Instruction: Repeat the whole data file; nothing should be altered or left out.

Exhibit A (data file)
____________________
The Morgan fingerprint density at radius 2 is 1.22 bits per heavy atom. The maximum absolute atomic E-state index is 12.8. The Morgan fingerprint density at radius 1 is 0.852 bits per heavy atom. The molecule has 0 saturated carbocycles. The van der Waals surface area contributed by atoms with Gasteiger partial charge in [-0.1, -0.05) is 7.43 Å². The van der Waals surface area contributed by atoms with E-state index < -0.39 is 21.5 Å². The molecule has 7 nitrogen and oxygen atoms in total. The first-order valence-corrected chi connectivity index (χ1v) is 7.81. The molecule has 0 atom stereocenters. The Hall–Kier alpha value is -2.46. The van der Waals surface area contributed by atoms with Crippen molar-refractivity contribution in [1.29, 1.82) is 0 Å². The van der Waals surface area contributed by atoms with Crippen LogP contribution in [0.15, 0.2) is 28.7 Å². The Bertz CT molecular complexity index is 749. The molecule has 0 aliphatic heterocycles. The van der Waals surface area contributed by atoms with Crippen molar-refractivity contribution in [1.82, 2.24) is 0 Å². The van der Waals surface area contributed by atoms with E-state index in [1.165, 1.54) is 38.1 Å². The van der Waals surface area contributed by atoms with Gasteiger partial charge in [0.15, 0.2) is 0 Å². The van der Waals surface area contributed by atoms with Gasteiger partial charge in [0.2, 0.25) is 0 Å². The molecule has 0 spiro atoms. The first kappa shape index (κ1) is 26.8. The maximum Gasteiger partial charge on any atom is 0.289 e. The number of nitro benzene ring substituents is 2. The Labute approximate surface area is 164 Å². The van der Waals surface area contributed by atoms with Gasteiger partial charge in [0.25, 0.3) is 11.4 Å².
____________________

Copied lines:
The Morgan fingerprint density at radius 2 is 1.22 bits per heavy atom. The maximum absolute atomic E-state index is 12.8. The Morgan fingerprint density at radius 1 is 0.852 bits per heavy atom. The molecule has 0 saturated carbocycles. The van der Waals surface area contributed by atoms with Gasteiger partial charge in [-0.1, -0.05) is 7.43 Å². The van der Waals surface area contributed by atoms with E-state index < -0.39 is 21.5 Å². The molecule has 7 nitrogen and oxygen atoms in total. The first-order valence-corrected chi connectivity index (χ1v) is 7.81. The molecule has 0 atom stereocenters. The Hall–Kier alpha value is -2.46. The van der Waals surface area contributed by atoms with Crippen molar-refractivity contribution in [1.29, 1.82) is 0 Å². The van der Waals surface area contributed by atoms with Crippen LogP contribution in [0.15, 0.2) is 28.7 Å². The Bertz CT molecular complexity index is 749. The molecule has 0 aliphatic heterocycles. The van der Waals surface area contributed by atoms with Crippen molar-refractivity contribution in [1.82, 2.24) is 0 Å². The van der Waals surface area contributed by atoms with E-state index in [1.165, 1.54) is 38.1 Å². The van der Waals surface area contributed by atoms with Gasteiger partial charge in [0.15, 0.2) is 0 Å². The van der Waals surface area contributed by atoms with Gasteiger partial charge in [0.2, 0.25) is 0 Å². The molecule has 0 spiro atoms. The first kappa shape index (κ1) is 26.8. The maximum Gasteiger partial charge on any atom is 0.289 e. The number of nitro benzene ring substituents is 2. The Labute approximate surface area is 164 Å². The van der Waals surface area contributed by atoms with Gasteiger partial charge in [0.25, 0.3) is 11.4 Å².